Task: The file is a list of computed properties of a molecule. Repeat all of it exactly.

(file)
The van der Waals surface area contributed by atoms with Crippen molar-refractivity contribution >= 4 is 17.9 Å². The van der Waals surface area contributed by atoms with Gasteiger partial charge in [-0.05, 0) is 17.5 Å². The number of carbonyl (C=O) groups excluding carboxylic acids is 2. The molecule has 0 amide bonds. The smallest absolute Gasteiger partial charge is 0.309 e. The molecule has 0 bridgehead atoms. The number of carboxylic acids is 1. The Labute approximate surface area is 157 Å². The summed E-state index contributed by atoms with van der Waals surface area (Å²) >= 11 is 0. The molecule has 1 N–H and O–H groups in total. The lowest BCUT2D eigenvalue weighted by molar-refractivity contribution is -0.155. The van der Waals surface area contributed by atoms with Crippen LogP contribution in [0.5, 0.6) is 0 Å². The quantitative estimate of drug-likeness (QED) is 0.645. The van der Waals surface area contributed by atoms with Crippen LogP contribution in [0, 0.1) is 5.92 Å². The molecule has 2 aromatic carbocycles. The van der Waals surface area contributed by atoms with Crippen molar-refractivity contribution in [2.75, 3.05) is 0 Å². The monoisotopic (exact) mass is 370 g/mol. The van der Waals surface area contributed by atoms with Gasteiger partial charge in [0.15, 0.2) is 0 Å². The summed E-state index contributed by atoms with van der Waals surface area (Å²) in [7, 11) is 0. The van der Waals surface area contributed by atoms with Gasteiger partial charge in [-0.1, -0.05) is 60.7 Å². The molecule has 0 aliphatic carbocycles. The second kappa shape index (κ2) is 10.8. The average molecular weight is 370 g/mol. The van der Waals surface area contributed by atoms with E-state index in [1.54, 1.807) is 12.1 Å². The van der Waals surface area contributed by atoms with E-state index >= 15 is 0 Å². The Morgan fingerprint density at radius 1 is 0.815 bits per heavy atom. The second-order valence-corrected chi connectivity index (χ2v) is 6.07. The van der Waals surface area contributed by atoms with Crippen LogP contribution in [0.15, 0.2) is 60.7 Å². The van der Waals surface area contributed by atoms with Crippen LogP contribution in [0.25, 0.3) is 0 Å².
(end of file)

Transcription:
The van der Waals surface area contributed by atoms with Crippen molar-refractivity contribution >= 4 is 17.9 Å². The van der Waals surface area contributed by atoms with Gasteiger partial charge in [-0.05, 0) is 17.5 Å². The number of carbonyl (C=O) groups excluding carboxylic acids is 2. The molecule has 0 amide bonds. The smallest absolute Gasteiger partial charge is 0.309 e. The molecule has 0 bridgehead atoms. The number of carboxylic acids is 1. The Labute approximate surface area is 157 Å². The summed E-state index contributed by atoms with van der Waals surface area (Å²) >= 11 is 0. The molecule has 1 N–H and O–H groups in total. The lowest BCUT2D eigenvalue weighted by molar-refractivity contribution is -0.155. The van der Waals surface area contributed by atoms with Crippen LogP contribution in [0.5, 0.6) is 0 Å². The quantitative estimate of drug-likeness (QED) is 0.645. The van der Waals surface area contributed by atoms with Crippen LogP contribution in [0, 0.1) is 5.92 Å². The molecule has 2 aromatic carbocycles. The van der Waals surface area contributed by atoms with Crippen molar-refractivity contribution in [2.75, 3.05) is 0 Å². The monoisotopic (exact) mass is 370 g/mol. The van der Waals surface area contributed by atoms with Gasteiger partial charge in [0.15, 0.2) is 0 Å². The summed E-state index contributed by atoms with van der Waals surface area (Å²) in [7, 11) is 0. The van der Waals surface area contributed by atoms with Gasteiger partial charge in [-0.1, -0.05) is 60.7 Å². The molecule has 0 aliphatic carbocycles. The second kappa shape index (κ2) is 10.8. The average molecular weight is 370 g/mol. The van der Waals surface area contributed by atoms with E-state index in [1.54, 1.807) is 12.1 Å². The van der Waals surface area contributed by atoms with E-state index >= 15 is 0 Å². The Morgan fingerprint density at radius 1 is 0.815 bits per heavy atom. The second-order valence-corrected chi connectivity index (χ2v) is 6.07. The van der Waals surface area contributed by atoms with Crippen LogP contribution in [0.15, 0.2) is 60.7 Å². The van der Waals surface area contributed by atoms with Crippen LogP contribution in [0.25, 0.3) is 0 Å².